Fn6 Matthew Paris gives a letter from Philip, prior of the Dominicans in Palestine, which reached the pope in 1237, and which speaks of a prelate from whom he had received several letters, "qui praeest omnibus quos Nestoriana haeresis ab ecclesia separavit (cujus praelatio per Indiam Majorem, et per regnum sacerdotis Johannis, et per regna magis proxima Orienti dilatatur)."
A peculiar literary feud in Germany served, about 1515, to throw into sharp contrast the humanistic party, which had been gradually developing during the previous fifty years, and the conservative, monkish, scholastic group, who found their leader among the Dominicans of the university of Cologne.
Johann Reuchlin, a well-known scholar, who had been charged by the Dominicans with heresy, not only received the support of the newer type of scholars, who wrote him encouraging letters which he published under the title Epistolae clarorum virorum, but this collection suggested to Crotus Rubianus and Ulrich von Hutten one of the most successful satires of the ages, the Epistolae obscurorum virorum.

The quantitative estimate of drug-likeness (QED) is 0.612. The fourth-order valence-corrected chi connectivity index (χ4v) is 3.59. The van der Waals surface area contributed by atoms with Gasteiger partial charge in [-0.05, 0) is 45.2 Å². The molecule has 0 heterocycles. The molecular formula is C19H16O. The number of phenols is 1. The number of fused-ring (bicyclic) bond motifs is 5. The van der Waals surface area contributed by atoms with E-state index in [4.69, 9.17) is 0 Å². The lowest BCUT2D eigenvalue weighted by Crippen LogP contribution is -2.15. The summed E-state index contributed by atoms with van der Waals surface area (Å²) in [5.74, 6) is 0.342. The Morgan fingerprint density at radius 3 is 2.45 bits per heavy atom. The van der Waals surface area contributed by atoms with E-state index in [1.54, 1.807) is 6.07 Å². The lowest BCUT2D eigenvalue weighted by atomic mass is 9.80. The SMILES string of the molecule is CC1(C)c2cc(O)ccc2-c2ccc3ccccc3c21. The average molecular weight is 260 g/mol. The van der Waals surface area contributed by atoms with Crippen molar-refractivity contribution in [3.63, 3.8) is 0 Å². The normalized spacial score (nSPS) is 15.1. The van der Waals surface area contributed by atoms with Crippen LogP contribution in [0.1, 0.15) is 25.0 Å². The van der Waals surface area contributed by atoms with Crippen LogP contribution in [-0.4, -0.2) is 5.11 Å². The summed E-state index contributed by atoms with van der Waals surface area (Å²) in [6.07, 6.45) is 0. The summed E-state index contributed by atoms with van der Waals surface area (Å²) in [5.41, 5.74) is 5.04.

The Dominicans and, later, members of the newly born Order of Jesus, were conspicuous, among the 1 The episcopal office was retained, but the " succession " broken, the new Lutheran bishops being consecrated by Buggenhagen, who was only in priest's orders.
Mosul has for several centuries been a centre of Catholic missionary activity, the Dominicans especially, by the foundation of schools and printing-offices, having made a marked impression upon an intelligent and teachable population.